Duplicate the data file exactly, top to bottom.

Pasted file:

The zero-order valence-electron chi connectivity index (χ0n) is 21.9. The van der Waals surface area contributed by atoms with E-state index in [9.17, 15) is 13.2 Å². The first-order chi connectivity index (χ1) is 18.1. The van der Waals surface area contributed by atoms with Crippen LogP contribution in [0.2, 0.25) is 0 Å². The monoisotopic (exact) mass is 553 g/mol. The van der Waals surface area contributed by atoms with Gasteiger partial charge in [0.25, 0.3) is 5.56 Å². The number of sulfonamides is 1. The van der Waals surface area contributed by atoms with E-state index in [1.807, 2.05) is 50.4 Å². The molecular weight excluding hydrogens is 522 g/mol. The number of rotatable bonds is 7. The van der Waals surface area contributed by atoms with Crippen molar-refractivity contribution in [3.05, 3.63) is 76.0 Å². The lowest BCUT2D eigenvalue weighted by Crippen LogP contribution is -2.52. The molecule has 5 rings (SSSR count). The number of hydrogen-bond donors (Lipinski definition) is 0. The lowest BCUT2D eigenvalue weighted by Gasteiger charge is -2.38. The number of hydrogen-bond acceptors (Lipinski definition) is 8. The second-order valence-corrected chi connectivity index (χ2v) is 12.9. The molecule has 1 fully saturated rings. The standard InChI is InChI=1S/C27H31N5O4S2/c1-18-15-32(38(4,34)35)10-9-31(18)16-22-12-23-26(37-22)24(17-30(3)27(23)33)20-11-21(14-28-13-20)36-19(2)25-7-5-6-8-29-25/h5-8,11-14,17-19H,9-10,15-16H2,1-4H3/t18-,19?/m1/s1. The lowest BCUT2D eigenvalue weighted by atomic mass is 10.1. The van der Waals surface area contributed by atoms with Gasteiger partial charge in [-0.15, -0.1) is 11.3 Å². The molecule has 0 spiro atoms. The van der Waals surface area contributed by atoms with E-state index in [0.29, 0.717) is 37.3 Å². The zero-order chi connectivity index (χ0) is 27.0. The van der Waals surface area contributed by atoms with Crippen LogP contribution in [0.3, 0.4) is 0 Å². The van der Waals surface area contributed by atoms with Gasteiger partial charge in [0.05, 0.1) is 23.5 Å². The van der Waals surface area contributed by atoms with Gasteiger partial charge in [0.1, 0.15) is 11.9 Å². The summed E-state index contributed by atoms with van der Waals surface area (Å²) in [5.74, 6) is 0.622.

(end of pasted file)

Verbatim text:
The zero-order valence-electron chi connectivity index (χ0n) is 21.9. The van der Waals surface area contributed by atoms with E-state index in [9.17, 15) is 13.2 Å². The first-order chi connectivity index (χ1) is 18.1. The van der Waals surface area contributed by atoms with Crippen LogP contribution in [0.2, 0.25) is 0 Å². The monoisotopic (exact) mass is 553 g/mol. The van der Waals surface area contributed by atoms with Gasteiger partial charge in [0.25, 0.3) is 5.56 Å². The number of sulfonamides is 1. The van der Waals surface area contributed by atoms with E-state index in [1.807, 2.05) is 50.4 Å². The molecular weight excluding hydrogens is 522 g/mol. The number of rotatable bonds is 7. The van der Waals surface area contributed by atoms with Crippen molar-refractivity contribution in [3.05, 3.63) is 76.0 Å². The lowest BCUT2D eigenvalue weighted by Crippen LogP contribution is -2.52. The molecule has 5 rings (SSSR count). The number of hydrogen-bond donors (Lipinski definition) is 0. The lowest BCUT2D eigenvalue weighted by Gasteiger charge is -2.38. The number of hydrogen-bond acceptors (Lipinski definition) is 8. The second-order valence-corrected chi connectivity index (χ2v) is 12.9. The molecule has 1 fully saturated rings. The standard InChI is InChI=1S/C27H31N5O4S2/c1-18-15-32(38(4,34)35)10-9-31(18)16-22-12-23-26(37-22)24(17-30(3)27(23)33)20-11-21(14-28-13-20)36-19(2)25-7-5-6-8-29-25/h5-8,11-14,17-19H,9-10,15-16H2,1-4H3/t18-,19?/m1/s1. The lowest BCUT2D eigenvalue weighted by atomic mass is 10.1. The van der Waals surface area contributed by atoms with Gasteiger partial charge in [-0.15, -0.1) is 11.3 Å². The molecule has 0 spiro atoms. The van der Waals surface area contributed by atoms with E-state index in [0.29, 0.717) is 37.3 Å². The zero-order chi connectivity index (χ0) is 27.0. The van der Waals surface area contributed by atoms with Crippen LogP contribution in [0.3, 0.4) is 0 Å². The van der Waals surface area contributed by atoms with Gasteiger partial charge in [0.05, 0.1) is 23.5 Å². The van der Waals surface area contributed by atoms with Gasteiger partial charge in [0.1, 0.15) is 11.9 Å². The summed E-state index contributed by atoms with van der Waals surface area (Å²) in [5.74, 6) is 0.622.